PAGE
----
If all aspects of creation and the created order bear the mark of the Creator then they reflect the divine love and intention of creation. This makes our attacks and destruction of nature an attack and destruction on God. It is another crucifixion. We destroy what Thomas Merton calls the ‘Godliness that is in all things around us, that proclaim the immense and unfailing love of their creator.’
In 1947 Carl Jung wrote that people did not know that ‘the only true servants of God are the animals’. The problem for people was rather how we might become human and so more like the animals get further in touch with our intuitions. The difficulty would be to get us to understand that ‘any lousy dog is much more pious than they [Methodists and Baptists] are.’
We are animals too and like all living beings Jung believed that life’s journey was a striving towards wholeness – ‘everything living dreams of individuation.’ Part of the damage that we have done is to destroy that inner connection with nature and other animals. This means Jung believed that through our treatment of creations we have lost our appreciation of the ‘numinosity’ of animals. ‘They have become apparently harmless’ – here I think Jung is referring to our demystifying the spirit of animals so that they merely are seen as meeting our needs perhaps as food or as entertainment or as an inconvenience that need to be exterminated.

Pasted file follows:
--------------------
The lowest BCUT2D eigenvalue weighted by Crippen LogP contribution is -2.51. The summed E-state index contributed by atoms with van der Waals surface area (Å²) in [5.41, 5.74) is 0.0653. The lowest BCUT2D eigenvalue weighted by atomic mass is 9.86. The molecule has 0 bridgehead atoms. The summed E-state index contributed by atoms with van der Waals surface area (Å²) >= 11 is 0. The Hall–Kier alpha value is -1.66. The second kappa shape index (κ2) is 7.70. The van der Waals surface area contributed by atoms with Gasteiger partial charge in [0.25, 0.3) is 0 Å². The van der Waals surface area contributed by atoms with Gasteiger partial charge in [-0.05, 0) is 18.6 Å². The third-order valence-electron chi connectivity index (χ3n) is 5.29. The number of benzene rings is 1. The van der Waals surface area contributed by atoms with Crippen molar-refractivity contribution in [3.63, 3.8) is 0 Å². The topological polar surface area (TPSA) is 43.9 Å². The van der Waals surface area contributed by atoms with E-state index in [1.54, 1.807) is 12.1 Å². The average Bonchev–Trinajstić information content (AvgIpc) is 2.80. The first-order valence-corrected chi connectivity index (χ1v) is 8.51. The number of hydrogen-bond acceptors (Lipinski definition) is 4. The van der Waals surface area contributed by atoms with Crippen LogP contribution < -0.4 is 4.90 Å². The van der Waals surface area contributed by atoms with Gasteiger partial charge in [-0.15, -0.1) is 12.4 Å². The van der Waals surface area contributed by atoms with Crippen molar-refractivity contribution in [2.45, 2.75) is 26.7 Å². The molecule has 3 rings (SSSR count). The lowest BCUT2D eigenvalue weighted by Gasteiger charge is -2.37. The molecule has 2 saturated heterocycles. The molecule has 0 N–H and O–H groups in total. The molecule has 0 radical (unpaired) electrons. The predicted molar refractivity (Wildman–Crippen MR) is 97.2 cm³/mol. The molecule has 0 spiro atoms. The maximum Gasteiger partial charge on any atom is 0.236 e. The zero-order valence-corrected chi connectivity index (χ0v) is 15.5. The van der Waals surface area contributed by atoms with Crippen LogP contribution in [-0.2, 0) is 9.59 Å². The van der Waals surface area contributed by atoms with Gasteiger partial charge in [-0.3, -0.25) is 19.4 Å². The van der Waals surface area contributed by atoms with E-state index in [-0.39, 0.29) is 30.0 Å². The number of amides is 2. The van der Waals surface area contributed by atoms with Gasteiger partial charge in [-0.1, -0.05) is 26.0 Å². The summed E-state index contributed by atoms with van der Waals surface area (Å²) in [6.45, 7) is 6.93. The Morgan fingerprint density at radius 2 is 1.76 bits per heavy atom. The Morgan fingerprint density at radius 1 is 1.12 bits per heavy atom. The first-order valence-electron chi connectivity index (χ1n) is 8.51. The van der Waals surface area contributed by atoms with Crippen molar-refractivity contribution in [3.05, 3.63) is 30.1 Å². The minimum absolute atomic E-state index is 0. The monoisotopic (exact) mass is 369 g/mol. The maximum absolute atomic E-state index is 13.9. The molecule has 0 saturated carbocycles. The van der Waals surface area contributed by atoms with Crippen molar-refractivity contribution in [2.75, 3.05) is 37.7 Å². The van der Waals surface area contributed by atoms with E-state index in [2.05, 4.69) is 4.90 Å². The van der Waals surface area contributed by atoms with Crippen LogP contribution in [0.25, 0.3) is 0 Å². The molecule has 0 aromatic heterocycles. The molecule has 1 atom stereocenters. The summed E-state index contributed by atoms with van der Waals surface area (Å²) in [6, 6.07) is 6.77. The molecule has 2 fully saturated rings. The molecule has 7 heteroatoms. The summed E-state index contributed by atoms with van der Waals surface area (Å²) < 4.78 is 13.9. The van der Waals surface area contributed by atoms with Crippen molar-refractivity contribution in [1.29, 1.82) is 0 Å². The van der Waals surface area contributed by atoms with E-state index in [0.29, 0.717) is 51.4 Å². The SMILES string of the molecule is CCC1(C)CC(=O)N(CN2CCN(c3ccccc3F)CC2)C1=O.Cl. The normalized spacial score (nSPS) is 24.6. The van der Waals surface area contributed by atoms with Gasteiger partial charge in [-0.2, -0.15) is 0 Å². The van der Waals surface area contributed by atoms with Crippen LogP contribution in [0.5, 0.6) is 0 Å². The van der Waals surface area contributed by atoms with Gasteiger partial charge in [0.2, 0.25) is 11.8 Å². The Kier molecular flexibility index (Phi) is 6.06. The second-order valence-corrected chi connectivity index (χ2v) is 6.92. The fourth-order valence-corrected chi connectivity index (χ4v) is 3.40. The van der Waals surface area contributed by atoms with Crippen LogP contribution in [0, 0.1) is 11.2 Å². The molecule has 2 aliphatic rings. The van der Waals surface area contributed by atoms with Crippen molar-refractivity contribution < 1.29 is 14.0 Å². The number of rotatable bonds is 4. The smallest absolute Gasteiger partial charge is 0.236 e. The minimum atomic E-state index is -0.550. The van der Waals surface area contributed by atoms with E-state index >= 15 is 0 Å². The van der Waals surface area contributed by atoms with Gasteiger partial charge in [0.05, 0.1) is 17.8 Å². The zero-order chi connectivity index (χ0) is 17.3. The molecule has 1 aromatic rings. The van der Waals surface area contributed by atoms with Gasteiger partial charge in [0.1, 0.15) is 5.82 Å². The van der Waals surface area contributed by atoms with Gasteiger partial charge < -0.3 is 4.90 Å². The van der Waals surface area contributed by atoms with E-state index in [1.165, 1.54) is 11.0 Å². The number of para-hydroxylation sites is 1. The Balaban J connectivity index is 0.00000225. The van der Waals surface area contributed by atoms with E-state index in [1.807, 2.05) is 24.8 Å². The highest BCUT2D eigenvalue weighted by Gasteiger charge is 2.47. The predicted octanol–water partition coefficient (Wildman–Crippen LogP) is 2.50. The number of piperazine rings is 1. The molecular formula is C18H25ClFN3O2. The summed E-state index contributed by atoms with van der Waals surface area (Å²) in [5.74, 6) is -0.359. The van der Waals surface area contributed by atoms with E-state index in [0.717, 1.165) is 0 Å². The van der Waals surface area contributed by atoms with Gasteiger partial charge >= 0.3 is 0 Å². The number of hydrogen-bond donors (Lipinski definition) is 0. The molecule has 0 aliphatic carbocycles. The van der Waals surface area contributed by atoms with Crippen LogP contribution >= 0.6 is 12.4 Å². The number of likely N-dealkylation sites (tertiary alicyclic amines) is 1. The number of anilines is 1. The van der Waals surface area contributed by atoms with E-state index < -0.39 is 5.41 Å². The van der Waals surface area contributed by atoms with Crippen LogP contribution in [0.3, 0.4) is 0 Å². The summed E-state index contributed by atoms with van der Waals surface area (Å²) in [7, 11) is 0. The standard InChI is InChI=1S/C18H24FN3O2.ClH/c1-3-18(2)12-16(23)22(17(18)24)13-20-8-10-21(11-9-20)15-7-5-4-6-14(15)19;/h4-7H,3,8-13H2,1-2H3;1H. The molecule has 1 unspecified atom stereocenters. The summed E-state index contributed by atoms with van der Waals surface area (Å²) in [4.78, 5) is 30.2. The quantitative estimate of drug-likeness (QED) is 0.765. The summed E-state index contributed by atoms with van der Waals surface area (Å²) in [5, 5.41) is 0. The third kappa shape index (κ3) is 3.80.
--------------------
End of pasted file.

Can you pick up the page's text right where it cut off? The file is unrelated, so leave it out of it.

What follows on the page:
‘instead we people the world with hooting, booming, clattering monsters that cause infinitely more damage to life and limb than bears and wolves ever did in the past. And where the natural dangers are lacking, man does not rest until he has immediately invented others for himself.’
Our difficult times reflect that we have lost our connection with nature, we have taken away the dignity of all animals. We cannot see the kinship of all creation. This is the model for how God intended and intends humanity to relate to the rest of creation. This is the Franciscan model – one of nature mysticism. This is where, ‘mystical experiences involve an appreciation of creation as God’s handiwork; nature manifests the divine.’ Surely we have been able to become more open to this during lockdown when the cars and aeroplanes stopped, the skies cleared and we could hear the birdsong. The ‘hooting, booming, clattering monsters’ were stilled and nature was briefly allowed to breathe again and have some space.